Chris Hunt’s success all hinged on a kung fu hamster.
If the hamster prevented a marble from rolling down a bright yellow ramp, Hunt’s Rube Goldberg machine would have been a failure. When the marble rolled through the hamster and set off a series of levers to water a plant, Hunt became the champion of Theta Tau’s Rube Goldberg Machine Contest.
The honors fraternity hosts the contest every year as a part of National Engineers Week, and the first-place team earns a place in the national competition at Purdue University.
To compete, a team or individual must create a machine that completes a simple task in no less than 20 steps. This year’s task was to water a plant, which was accomplished with domino lines, catapults, pulleys, ramps and motors. The machines are named after the cartoonist and inventor Rube Goldberg.
Hunt, an electrical engineering junior, claimed first place after completing two of the three rounds without error. Out of the three chances each team’s machine had to successfully complete the task, Chris only had to help his marble along once, a feat one judge said he had never seen before.
“The first round, it messed up, which was frustrating because the part that went wrong hadn’t ever gone wrong before,” Hunt said. “So when it did finally work, it felt really great. But I was holding my breath the whole time.”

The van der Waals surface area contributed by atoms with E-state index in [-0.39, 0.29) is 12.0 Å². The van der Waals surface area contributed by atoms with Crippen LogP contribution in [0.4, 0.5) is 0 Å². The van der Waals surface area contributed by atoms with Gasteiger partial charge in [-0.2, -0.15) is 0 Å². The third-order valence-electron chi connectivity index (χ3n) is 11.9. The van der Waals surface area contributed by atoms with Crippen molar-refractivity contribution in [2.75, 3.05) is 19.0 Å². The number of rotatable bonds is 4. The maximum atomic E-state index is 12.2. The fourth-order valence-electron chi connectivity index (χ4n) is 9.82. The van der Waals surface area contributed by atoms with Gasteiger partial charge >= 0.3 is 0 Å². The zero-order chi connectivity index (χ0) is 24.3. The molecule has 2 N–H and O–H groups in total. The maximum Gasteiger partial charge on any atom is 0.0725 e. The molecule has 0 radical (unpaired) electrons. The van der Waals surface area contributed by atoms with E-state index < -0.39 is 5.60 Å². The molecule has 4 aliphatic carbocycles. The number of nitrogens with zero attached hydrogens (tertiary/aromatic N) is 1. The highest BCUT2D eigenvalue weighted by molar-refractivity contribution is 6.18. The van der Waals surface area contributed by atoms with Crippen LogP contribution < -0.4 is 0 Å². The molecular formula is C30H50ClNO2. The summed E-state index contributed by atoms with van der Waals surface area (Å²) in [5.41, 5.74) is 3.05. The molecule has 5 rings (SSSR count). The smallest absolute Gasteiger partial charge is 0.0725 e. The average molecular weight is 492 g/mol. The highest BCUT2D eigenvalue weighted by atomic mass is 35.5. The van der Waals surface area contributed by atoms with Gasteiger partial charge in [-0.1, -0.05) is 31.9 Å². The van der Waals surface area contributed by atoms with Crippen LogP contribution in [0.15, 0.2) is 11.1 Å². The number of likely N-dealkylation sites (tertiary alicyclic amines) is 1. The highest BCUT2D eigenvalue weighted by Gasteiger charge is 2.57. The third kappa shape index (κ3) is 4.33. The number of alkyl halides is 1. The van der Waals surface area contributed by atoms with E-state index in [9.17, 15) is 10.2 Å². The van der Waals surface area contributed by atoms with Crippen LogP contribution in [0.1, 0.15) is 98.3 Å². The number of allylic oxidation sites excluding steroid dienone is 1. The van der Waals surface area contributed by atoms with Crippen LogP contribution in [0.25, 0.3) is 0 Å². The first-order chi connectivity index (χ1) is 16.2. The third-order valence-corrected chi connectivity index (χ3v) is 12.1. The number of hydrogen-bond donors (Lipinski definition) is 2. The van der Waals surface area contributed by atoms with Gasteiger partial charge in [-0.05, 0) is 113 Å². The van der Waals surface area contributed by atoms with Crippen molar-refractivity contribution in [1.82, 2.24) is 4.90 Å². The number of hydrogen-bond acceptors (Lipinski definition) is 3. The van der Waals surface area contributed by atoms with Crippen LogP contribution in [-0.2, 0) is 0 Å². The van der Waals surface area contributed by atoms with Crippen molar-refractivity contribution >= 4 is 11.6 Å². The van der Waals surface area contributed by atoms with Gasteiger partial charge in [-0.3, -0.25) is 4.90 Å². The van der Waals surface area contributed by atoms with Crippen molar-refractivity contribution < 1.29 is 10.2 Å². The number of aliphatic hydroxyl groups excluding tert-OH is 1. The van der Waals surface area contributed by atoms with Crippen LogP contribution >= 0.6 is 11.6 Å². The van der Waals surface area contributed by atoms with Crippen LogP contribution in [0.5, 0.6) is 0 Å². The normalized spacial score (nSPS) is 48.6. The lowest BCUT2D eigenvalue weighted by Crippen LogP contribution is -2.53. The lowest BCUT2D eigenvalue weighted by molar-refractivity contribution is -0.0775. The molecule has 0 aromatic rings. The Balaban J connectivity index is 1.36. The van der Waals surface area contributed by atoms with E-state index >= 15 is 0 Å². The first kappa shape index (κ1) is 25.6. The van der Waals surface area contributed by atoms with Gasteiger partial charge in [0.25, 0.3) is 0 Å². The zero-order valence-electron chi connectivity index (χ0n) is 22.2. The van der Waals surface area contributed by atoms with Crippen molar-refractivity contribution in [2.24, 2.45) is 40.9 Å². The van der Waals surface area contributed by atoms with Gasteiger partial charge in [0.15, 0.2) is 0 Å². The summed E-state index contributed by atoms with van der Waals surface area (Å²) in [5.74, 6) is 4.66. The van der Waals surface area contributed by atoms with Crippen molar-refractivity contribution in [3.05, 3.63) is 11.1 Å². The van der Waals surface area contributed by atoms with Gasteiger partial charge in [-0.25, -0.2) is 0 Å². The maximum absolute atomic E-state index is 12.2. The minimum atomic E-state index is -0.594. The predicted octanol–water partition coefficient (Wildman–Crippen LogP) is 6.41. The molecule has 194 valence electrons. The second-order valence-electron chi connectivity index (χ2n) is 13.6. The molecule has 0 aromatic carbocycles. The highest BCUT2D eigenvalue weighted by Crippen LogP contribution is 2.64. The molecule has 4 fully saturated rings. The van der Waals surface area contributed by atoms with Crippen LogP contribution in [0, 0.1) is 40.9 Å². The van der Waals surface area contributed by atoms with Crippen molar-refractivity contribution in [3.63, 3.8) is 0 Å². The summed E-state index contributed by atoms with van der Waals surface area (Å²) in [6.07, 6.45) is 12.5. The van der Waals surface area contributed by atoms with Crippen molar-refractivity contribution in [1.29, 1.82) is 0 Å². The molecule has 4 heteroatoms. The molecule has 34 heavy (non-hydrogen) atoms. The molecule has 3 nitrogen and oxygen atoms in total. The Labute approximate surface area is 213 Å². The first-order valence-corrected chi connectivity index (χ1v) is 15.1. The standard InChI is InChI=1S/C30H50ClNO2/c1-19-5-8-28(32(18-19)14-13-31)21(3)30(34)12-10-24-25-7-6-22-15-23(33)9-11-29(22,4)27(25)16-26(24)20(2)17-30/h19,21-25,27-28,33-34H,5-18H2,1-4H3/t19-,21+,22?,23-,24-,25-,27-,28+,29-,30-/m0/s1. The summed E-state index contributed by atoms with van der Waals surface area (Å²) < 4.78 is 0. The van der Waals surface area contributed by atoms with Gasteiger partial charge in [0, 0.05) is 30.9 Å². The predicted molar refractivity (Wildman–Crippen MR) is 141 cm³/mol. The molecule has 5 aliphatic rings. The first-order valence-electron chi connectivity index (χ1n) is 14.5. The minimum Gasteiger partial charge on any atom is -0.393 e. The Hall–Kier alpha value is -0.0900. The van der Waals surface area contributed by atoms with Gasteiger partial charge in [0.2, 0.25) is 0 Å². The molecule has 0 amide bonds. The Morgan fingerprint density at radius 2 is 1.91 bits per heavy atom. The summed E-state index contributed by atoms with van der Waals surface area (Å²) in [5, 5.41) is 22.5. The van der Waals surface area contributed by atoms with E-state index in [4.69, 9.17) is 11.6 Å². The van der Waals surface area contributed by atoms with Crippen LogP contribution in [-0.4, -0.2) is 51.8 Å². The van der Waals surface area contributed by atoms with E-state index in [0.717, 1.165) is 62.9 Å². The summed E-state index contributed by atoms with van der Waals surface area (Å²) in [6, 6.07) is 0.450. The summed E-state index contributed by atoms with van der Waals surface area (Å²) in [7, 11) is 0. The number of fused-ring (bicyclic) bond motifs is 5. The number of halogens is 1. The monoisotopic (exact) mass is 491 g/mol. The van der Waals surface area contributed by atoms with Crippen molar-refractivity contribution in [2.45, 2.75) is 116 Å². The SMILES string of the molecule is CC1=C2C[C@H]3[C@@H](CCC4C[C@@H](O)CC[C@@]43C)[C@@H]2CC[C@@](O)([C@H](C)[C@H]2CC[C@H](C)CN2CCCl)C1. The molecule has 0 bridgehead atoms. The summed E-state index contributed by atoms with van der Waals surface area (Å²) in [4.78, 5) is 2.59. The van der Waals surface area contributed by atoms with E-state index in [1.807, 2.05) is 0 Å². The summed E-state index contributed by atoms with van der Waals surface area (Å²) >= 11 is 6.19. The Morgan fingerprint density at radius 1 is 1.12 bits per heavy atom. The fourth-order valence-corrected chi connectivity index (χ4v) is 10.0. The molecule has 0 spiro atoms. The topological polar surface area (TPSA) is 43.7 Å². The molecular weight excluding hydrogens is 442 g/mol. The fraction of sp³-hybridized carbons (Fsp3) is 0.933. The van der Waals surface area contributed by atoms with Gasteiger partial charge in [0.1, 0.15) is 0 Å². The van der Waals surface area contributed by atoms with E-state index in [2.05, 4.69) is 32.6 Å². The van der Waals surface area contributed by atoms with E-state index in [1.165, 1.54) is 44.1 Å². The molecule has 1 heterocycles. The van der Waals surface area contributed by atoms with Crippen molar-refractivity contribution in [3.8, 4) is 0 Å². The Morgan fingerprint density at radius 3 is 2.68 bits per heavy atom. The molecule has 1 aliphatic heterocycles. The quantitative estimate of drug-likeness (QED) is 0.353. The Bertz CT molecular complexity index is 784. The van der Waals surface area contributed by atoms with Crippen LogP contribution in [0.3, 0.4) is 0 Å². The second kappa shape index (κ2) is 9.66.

The Society of Women Engineers opened the competition with their “Make it Rain” forest. Their collection of jungle animals, palm trees and a waterfall earned the team second place and got the crowd involved early.
“When the rain stick falls, you’re welcome to dance,” said co-team captain Lauren Collins, a senior in biomedical engineering. “We love it when people dance.”
But before dancing could begin, the team had to start from scratch. They spent four months and hundreds of hours working on the machine, said team member Kaitlyn Hunt, a mechanical engineering senior.
“We began with the theme because every machine has a theme,” she said. “Then we started brainstorming steps that would fit within that theme.”
The process involved finding a balance between whimsy and practicality.
These creative touches caught the attention of Lydia Contreras-Martin, an assistant chemical engineering professor.
“My favorite thing was how the mechanics of the machine fit into the theme, like the monkey falling off the tree setting off the rain stick,” she said.